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Teresa of Avila: The Progress of a Soul by Cathleen Medwick. (Section 3 B). This bio donated by Pastor Andrea, is readable and interesting, even witty in some places. Born in Avila, Spain in 1515, Teresa came from a well-to-do merchant family one of whose ancestors may have been a “converso”, a Jew who converted to Christianity so as not to be murdered during the Spanish Inquisition. When she was a teen she ran away from home to enter a convent. Over the decades she became a prioress (convent leader) and eventually began to found new convents on a wide swath across central Spain from north to south. To do this she had to get permission from the religious powers of a particular area, learn how to repair derelict buildings, attract nuns who were pious and willing to live very simply, how to raise alms, keep an eye on all her prioresses, and much more. While she would have preferred a life of solitude and prayer, she became a traveler to all these different convents and their chief administrator and religious leader.
Besides all this worldly business and a huge correspondence that went with it, she wrote down most of what she experienced, including an autobiography as well as many other books. She was considered a mystic. She found convent life lax – too much food, possessions, visitors, conversation. She whipped them into shape, instituting times of silence, no gossip, very few possessions, no visitors.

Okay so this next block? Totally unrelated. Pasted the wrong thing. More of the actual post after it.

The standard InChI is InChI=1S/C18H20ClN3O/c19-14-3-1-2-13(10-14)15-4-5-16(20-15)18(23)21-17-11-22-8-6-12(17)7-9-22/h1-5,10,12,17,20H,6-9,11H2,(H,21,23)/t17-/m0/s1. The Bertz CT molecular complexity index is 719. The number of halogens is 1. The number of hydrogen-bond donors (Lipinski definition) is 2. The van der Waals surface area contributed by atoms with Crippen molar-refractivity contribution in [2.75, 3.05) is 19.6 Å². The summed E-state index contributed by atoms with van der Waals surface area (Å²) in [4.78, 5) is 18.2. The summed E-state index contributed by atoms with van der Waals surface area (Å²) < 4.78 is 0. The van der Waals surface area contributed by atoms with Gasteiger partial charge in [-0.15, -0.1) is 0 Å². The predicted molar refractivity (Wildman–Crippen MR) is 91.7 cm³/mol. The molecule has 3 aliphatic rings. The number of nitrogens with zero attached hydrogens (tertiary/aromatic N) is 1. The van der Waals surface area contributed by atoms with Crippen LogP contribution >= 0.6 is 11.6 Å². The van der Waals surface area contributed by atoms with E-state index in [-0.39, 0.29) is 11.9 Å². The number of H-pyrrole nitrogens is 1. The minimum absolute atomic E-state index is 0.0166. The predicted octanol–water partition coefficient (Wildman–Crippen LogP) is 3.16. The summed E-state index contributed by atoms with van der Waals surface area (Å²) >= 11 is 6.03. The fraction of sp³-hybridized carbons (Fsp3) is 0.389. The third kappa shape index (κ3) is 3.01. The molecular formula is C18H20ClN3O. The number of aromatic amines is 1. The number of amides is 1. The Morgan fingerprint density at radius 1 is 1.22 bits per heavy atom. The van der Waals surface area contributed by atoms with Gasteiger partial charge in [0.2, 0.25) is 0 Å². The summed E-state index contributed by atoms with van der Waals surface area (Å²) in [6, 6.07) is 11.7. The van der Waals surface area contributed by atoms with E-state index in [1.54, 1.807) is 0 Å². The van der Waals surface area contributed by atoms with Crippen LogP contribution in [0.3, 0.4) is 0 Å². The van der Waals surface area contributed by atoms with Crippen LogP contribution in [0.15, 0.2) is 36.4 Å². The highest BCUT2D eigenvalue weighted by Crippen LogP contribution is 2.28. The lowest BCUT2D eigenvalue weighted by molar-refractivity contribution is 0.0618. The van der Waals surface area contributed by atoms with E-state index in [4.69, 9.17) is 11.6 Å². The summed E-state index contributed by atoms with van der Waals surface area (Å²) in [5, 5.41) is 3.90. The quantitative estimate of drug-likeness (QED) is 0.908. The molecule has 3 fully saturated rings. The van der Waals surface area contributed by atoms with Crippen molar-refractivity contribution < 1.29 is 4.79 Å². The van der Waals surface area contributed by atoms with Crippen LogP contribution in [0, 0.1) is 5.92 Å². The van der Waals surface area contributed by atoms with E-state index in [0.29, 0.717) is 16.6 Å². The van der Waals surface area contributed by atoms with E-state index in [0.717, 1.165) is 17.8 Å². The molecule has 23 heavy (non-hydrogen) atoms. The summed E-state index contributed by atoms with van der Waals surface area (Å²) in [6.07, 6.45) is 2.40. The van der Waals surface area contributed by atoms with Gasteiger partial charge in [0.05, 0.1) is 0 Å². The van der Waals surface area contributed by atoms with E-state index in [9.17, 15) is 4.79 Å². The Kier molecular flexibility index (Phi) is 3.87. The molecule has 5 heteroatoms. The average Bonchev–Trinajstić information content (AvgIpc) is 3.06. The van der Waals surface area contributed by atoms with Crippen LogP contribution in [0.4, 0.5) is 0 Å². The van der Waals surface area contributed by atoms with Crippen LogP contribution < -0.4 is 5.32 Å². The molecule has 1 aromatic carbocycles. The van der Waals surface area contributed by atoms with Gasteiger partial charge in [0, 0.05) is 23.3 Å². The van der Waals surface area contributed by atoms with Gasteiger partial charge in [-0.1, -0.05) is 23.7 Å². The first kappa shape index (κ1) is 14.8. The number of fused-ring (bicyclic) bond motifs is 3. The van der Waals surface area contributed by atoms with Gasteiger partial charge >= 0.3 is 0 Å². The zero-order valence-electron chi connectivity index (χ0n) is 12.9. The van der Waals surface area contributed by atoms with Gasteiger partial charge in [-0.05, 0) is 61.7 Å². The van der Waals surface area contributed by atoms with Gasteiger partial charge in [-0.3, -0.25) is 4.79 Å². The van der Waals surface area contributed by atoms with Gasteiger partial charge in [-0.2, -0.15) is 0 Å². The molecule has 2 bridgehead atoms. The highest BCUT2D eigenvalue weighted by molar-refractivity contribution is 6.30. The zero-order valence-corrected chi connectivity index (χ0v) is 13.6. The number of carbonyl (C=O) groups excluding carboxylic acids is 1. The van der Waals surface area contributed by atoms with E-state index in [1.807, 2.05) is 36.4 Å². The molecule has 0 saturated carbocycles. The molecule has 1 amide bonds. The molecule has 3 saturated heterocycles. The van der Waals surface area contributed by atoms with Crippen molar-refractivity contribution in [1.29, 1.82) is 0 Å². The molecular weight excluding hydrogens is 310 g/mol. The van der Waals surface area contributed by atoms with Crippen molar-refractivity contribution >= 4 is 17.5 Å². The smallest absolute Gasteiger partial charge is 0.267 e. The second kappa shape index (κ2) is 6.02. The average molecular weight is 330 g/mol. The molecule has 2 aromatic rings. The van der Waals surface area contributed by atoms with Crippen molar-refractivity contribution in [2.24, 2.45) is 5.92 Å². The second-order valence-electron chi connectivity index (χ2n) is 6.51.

She loved nothing more than feeling at one with God during prayer, but she also needed a dependable confessor, always male, of course.
Her health was poor and she had periods where her body went rigid – one day a helper found her leaning like a board against a wall. She also had raptures, and so it is said, levitations that became so embarrassing to her that she asked her sister nuns to grab her habit hem and pull her back down. A mental image of this is pretty funny especially if there were guests at mass that day..... Since she wrote down nearly every bout of illness or unusual feeling, she provides a rare medical record for neurologists who suggest that she may have had epilepsy which could have caused her bodily rigidity and perception difficulties – hallucinations, visions, and the like.